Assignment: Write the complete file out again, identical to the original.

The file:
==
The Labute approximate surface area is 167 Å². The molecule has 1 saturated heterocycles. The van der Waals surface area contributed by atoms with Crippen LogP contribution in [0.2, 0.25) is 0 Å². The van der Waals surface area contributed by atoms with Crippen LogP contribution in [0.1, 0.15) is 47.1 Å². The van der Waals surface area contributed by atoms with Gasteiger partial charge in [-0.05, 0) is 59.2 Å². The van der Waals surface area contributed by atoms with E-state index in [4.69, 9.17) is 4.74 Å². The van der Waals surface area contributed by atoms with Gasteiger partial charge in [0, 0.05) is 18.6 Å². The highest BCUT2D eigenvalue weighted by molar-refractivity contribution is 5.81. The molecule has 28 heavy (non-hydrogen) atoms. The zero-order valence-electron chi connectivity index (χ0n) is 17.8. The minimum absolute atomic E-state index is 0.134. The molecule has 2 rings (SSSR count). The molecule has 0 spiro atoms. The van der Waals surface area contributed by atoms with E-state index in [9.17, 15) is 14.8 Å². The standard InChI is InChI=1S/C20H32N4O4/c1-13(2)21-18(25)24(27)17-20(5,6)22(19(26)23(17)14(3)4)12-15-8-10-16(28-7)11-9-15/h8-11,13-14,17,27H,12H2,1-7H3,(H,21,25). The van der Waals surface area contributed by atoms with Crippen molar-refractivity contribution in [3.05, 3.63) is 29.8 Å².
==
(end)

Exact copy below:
The Labute approximate surface area is 167 Å². The molecule has 1 saturated heterocycles. The van der Waals surface area contributed by atoms with Crippen LogP contribution in [0.2, 0.25) is 0 Å². The van der Waals surface area contributed by atoms with Crippen LogP contribution in [0.1, 0.15) is 47.1 Å². The van der Waals surface area contributed by atoms with Gasteiger partial charge in [-0.05, 0) is 59.2 Å². The van der Waals surface area contributed by atoms with E-state index in [4.69, 9.17) is 4.74 Å². The van der Waals surface area contributed by atoms with Gasteiger partial charge in [0, 0.05) is 18.6 Å². The highest BCUT2D eigenvalue weighted by molar-refractivity contribution is 5.81. The molecule has 28 heavy (non-hydrogen) atoms. The zero-order valence-electron chi connectivity index (χ0n) is 17.8. The minimum absolute atomic E-state index is 0.134. The molecule has 2 rings (SSSR count). The molecule has 0 spiro atoms. The van der Waals surface area contributed by atoms with E-state index in [9.17, 15) is 14.8 Å². The standard InChI is InChI=1S/C20H32N4O4/c1-13(2)21-18(25)24(27)17-20(5,6)22(19(26)23(17)14(3)4)12-15-8-10-16(28-7)11-9-15/h8-11,13-14,17,27H,12H2,1-7H3,(H,21,25). The van der Waals surface area contributed by atoms with Crippen molar-refractivity contribution in [3.05, 3.63) is 29.8 Å².